Waveney MP Peter Aldous has maintained his stance that prime minister Boris Johnson should resign.

Speaking to this newspaper on Thursday - following publication of Sue Gray's report into Downing Street parties during the coronavirus lockdown - Mr Aldous reaffirmed his position of recent months.

Coming almost four months after he had publicly called on the prime minister to resign over the handling of the Partygate scandal, Mr Aldous revealed he "stands by" his previous views.

Now, after publication of the full, un-redacted 59-page report from civil servant Sue Gray into Covid lockdown-breaking parties in Downing Street, the Conservative MP said: "My position is as it has been for the last four months.

"I went to the 1922 committee meeting on Wednesday evening and the PM was certainly more contrite than he had been on previous occasions and recognised there had been major errors.

"With regards to the report that came out on January 31, it was redacted with the evidence linked to the police investigations taken out.

"This report has put that evidence back in and the PM made an observation that there has been work on improving the culture and accountability in Downing Street."

Of the un-redacted report, Mr Aldous said: "The evidence that has been published highlights some pretty unsavoury incidents and issues - including being dismissive of security staff and cleaners, bringing in karaoke machines, individuals being sick, two individuals involved in a minor altercation, wine spilt on walls and a swing being damaged.

"I am afraid it really did confirm the view I had expressed earlier - and that remains the situation now."

After submitting a letter to the chairman of the 1922 Committee of Backbench Conservative MPs, Sir Graham Brady, in February, advising he had no confidence in Mr Johnson as leader of the Conservative Party, Mr Aldous said: "I submitted the letter at the beginning of February, it is still there and I stand by that decision today.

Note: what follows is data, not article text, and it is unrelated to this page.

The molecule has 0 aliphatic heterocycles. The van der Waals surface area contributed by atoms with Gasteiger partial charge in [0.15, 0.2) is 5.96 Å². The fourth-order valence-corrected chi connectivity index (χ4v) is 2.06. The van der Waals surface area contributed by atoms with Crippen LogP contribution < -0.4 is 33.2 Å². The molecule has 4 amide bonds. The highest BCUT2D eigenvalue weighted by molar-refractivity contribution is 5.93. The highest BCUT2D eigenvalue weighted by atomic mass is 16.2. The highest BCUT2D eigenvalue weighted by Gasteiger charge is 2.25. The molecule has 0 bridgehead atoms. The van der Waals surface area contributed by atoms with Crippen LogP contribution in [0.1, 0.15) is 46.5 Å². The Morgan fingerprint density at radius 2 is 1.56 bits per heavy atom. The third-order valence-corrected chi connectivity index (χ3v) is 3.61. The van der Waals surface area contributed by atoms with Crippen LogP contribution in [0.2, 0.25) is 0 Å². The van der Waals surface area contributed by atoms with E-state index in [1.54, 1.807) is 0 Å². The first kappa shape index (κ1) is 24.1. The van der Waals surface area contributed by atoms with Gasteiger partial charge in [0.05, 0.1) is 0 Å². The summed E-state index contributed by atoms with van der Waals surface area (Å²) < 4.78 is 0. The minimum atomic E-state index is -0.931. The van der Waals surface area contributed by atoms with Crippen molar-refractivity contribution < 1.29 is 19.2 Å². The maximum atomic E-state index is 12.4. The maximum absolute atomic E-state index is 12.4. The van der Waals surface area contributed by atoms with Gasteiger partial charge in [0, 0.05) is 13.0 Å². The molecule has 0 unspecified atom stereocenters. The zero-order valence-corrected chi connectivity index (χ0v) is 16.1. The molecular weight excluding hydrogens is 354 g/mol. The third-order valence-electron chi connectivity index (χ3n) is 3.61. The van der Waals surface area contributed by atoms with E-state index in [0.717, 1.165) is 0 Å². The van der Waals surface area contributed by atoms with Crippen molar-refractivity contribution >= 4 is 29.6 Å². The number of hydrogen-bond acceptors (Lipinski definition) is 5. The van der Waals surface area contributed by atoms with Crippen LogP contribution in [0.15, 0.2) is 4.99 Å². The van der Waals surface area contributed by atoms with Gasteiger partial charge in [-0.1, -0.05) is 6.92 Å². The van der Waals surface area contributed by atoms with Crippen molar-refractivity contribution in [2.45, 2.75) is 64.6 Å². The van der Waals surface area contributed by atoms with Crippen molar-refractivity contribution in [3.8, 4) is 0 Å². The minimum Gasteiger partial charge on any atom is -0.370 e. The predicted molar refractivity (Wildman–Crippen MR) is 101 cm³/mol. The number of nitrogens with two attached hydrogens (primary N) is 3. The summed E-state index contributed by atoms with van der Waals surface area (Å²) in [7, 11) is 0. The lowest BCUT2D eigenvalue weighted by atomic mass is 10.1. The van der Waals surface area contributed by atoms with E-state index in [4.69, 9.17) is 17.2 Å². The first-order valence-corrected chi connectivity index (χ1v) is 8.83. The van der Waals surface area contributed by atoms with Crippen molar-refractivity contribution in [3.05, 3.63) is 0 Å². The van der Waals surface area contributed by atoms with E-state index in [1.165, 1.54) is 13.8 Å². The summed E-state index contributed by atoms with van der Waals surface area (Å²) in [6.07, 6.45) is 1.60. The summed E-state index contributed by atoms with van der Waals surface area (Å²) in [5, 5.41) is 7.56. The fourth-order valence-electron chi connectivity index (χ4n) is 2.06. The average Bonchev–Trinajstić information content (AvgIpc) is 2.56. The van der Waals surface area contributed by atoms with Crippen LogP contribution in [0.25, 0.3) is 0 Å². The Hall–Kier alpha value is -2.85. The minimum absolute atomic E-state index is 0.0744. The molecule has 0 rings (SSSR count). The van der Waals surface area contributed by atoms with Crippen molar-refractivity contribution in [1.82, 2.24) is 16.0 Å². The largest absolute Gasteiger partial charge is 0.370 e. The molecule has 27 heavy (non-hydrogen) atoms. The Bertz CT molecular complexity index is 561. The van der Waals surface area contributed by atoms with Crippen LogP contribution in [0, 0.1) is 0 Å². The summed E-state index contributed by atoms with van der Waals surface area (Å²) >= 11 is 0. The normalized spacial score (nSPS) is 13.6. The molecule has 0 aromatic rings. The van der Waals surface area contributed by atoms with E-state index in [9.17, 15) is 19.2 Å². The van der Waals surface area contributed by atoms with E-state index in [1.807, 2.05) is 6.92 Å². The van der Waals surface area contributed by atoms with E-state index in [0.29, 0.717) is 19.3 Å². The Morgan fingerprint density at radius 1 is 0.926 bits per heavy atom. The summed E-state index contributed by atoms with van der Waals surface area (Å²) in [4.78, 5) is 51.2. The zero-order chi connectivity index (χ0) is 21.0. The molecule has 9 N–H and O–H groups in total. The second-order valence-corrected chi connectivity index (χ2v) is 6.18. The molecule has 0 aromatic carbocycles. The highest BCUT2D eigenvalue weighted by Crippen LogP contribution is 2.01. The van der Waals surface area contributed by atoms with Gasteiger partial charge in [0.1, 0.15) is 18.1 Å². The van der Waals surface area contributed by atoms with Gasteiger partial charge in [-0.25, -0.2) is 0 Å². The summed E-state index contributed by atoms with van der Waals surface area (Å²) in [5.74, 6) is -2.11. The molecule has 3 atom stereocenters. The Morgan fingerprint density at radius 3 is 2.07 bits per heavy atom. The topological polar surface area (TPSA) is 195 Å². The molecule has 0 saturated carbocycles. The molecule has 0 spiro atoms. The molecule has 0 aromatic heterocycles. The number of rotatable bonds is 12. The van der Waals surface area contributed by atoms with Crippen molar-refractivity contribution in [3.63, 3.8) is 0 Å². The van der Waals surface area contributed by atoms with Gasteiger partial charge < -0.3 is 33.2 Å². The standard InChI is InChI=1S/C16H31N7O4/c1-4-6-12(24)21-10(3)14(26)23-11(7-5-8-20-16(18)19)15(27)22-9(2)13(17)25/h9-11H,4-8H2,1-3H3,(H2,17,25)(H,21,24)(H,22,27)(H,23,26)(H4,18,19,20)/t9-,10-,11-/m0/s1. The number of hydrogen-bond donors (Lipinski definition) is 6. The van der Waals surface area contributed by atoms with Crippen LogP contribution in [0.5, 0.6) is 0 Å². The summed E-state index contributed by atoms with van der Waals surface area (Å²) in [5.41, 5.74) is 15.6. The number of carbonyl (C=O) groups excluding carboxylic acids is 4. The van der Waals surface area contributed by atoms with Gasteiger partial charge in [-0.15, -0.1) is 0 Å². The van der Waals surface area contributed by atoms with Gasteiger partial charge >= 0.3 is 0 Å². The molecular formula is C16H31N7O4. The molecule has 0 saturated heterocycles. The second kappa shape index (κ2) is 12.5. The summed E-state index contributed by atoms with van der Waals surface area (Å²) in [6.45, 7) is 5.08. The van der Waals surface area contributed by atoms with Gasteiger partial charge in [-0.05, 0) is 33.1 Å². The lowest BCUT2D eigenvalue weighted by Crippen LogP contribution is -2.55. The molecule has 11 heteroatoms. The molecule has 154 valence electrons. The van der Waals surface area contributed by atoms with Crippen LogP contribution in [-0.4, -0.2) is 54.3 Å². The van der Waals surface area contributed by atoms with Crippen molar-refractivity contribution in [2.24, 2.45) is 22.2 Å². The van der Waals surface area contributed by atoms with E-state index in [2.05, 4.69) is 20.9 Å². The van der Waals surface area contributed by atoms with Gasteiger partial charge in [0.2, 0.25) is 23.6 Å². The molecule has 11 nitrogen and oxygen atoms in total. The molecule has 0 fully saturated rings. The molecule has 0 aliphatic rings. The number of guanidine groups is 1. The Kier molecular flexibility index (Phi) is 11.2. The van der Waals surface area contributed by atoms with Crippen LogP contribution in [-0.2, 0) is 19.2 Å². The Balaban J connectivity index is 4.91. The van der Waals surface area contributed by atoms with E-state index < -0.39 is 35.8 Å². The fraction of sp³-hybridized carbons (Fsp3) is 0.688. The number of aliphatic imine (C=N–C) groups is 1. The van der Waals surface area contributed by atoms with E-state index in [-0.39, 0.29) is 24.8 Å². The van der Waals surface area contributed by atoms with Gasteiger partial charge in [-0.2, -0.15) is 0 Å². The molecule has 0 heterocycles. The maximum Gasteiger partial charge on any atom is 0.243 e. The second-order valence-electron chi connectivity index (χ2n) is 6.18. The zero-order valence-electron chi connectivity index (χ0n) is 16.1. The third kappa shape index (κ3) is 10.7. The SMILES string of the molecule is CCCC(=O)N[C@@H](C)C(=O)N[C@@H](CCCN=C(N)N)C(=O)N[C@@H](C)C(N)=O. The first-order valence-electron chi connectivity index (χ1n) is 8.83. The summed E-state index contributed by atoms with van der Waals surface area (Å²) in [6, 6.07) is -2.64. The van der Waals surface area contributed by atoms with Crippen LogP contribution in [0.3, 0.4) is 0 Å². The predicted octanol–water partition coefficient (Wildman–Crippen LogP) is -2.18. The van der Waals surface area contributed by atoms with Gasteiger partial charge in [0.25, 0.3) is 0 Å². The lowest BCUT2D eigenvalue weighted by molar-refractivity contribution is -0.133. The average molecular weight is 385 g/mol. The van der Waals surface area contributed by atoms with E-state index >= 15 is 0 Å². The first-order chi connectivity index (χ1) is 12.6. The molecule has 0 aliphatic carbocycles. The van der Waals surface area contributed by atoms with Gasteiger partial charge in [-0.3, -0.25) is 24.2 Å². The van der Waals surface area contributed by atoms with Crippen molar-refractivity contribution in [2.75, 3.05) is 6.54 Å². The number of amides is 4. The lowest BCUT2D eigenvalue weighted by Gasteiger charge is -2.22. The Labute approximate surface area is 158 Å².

"If I wished to withdraw that letter I could, but I have not done that.

"Yes, the situation has moved on - with the cost of living crisis and Ukraine conflict upon us now.

"There was not a war at the end of January, that is now happening, and the indications are that its going to go on for some time.

"These issues have come along, and there are also serious challenges with the Northern Ireland Protocol.

"My feelings are that this particular matter won't go away over time as there is the referral of the PM to the Privileges Committee over whether he knowingly misled Parliament."

Last month MPs agreed to refer Mr Johnson to a Privileges Committee probe to investigate whether he misled Parliament for the repeated denials about Downing Street parties during lockdown - with Mr Aldous backing the motion that this should be examined.

Mr Aldous said: "Such a referral in itself is very, very unusual, and that is likely to drag on for some time.

"My sense is that this has divided people, and there are very different views on it.

"A lot of people are very, very unhappy with what happened."

While the number of letters submitted to the 1922 Committee remain a closely-guarded secret, if 54 letters of no confidence from Conservative MPs are received - which equates to at least 15 per cent - it could trigger a leadership contest.

Mr Aldous' stance came in contrast to neighbouring MP for Great Yarmouth, Brandon Lewis, and Suffolk Coastal MP Thérèse Coffey, who allied themselves to the prime minister.

Mr Lewis Tweeted: "The Met investigation has concluded and Sue Gray has completed and published her report.

"The PM has apologised unreservedly and is already implementing her recommendations for change.

"We must now get on and deliver for the British public, as they rightly expect."

Ms Coffey Tweeted: "PM responded to Sue Gray's report.

"In recognising the hurt many people felt, again the PM apologised and took responsibility for mistakes made.

"I welcome changes and our full focus on tackling the cost of living challenges faced by families across the UK."